A publication of the Kentucky Center for Public Service Journalism

City of Covington gains more than $106K in four months from new strategic investments policy

City Hall’s adoption of an expanded and strategic investments policy earlier this year after the arrival of its new finance director has proved a financial windfall for Covington taxpayers.

The City of Covington has saved more than $106,000 in four months under a new strategic investments policy implemented at the suggestion of Finance Director Muhammed Owusu (provided photo).

For the four-month period ending Oct. 31, Covington earned more than $106,000 for its General Fund by investing working capital on hand in staggered-term CDs (certificates of deposit) and overnight investment vehicles.

“This isn’t brain science,” Finance Director Muhammed Owusu said. “It’s actually the opposite of that – ‘no-brainer’ stuff. This is just us opening our eyes to making sure our working capital works for the taxpayers.”

The investments neither put taxpayer money at risk nor posed problems with cash flow, Owusu said. “This is just ‘plain vanilla,’ simple stuff,” he said.

The City Commission approved the expanded and updated investments policy developed by Owusu and his Finance staff in a vote June 12. The previous policy, created in 2014 in response to an unfavorable investigation by the state Auditor’s office, was a bare-bones authorization that sent officials to Kentucky Revised Statutes for guidance and was never really implemented.

Shortly after his hire in late April, Owusu said he was astounded to learn that the City was losing money on a net basis each month because of fees charged by banks for holding the City’s funds.

“Effective cash management is essential to good fiscal management,” Owusu told the Commission when he presented the new 17-page policy.

The City’s short-term investment earnings have come primarily through two vehicles:

• $106,675.47 was earned collectively in the months of July, August, September, and October by “sweeping” the City’s accounts each night of “excess” funds and investing those in overnight money market accounts. Minus the fees for those investments and the City’s accounts in general, the City’s net gain for that four-month period was $86,336,39.

• $20,070 has been earned as of Oct. 31 from 15 CDs (and one recently purchased “commercial paper” investment) bought during the four-month period. To keep from tying up too much money for inordinate amounts of time, the terms of the CDs range from six months to five years.

The collective net gain from these various investments thus was $106,406.39.

“Taxpayers should know we are being good stewards of their money – and that includes making that money grow,” Owusu said.

Further down the road, the City might consider more sophisticated investments, he said.

The earnings from the investments are going into the City’s General Fund to help Covington absorb large two budget blows:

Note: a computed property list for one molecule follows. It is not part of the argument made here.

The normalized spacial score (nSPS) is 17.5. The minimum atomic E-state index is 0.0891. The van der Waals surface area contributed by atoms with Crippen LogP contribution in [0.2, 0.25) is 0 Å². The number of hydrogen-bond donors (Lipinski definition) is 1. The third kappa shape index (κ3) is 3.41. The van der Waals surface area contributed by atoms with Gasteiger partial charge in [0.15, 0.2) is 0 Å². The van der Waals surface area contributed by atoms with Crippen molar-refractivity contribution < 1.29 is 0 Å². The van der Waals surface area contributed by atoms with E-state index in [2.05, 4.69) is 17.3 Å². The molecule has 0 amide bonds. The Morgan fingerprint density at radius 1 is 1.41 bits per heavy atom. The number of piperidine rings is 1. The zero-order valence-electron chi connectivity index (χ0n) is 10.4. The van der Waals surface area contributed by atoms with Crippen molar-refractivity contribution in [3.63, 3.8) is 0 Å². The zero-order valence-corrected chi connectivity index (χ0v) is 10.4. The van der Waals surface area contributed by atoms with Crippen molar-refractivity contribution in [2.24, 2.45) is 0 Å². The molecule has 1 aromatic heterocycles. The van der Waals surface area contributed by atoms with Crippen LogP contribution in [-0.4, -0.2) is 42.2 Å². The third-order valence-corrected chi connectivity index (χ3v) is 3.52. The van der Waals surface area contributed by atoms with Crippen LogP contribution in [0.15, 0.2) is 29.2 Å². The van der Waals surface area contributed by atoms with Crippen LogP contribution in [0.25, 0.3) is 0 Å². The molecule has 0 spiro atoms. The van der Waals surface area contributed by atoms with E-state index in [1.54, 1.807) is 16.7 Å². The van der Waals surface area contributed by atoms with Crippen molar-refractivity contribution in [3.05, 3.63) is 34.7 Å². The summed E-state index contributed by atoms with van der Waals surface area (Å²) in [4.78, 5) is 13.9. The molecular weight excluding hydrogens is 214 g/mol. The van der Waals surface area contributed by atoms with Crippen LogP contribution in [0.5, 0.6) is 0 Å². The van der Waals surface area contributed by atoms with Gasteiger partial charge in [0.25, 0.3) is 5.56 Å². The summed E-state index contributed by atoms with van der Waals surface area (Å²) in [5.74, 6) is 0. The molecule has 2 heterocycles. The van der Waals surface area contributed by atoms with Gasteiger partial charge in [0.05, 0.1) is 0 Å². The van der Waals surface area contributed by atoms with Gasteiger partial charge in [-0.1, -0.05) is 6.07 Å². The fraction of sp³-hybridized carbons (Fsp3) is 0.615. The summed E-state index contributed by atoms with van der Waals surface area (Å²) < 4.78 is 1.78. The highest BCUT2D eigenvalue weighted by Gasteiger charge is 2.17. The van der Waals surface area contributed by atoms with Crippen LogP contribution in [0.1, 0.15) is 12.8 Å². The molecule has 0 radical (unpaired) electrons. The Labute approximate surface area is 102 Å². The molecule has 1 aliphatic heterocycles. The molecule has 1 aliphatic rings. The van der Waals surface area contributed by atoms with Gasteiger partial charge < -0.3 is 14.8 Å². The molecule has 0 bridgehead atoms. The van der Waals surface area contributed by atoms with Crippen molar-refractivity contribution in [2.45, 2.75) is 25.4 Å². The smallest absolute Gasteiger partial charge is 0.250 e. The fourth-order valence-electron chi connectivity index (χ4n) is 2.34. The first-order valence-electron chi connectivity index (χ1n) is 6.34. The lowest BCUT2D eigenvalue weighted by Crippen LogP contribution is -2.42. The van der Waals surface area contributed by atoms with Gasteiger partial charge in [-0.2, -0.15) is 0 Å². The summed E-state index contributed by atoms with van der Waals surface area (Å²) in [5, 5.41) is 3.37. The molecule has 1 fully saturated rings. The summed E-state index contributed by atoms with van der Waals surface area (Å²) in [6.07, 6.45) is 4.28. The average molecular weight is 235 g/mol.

* The departure of the Internal Revenue Service’s paper-processing facility in late 2019 will remove an estimated $1 million a year in payroll tax revenues from the City’s books.

* Wanting to reduce the state’s unfunded liability in its public pension systems, the Bevin administration drastically increased the cost to local governments. In Covington, that assessment amounts to $755,000 in the current budget cycle and will gradually increase over a few years to $3.2 million a year in additional public pension costs.

“Going forward, we need to find money under every rock,” Owusu said.

City officials say the strategic investments policy is among a series of strategic steps taken within the Finance Department under Owusu to stabilize Covington’s finances, safeguard money, improve procedures, and expand transparency. The Department:

• Hired a revenue collection manager and two tax auditors to maximize tax collection and segregate revenue and expenditure duties as a deterrent to fraud.

• Created a procurement officer position to streamline the procurement process.

• Consolidated bank accounts to save money and made all remaining accounts interest-bearing.

• Increased financial reporting to elected officials.

• Instituted “positive pay,” a fraud deterrent service offered by banks that creates another level of monitoring for checks written on public accounts.

• Is creating policies related to debt, procurement, and the Rainy Day Fund.

• Is creating a five-year financial planning and budgeting model.

• And is working with credit-rating agencies to try to raise the City’s rating for any future bond issuances.

“Our Finance Department has some strong and dedicated employees but it was lacking stable leadership,” City Manager David Johnston said. “In Muhammed, we knew we were hiring a person with 30 years’ experience managing money and overseeing public spending. Taxpayers should be thrilled with the strategic and aggressive transformation that has been occurring in the Finance Department.”

City of Covington

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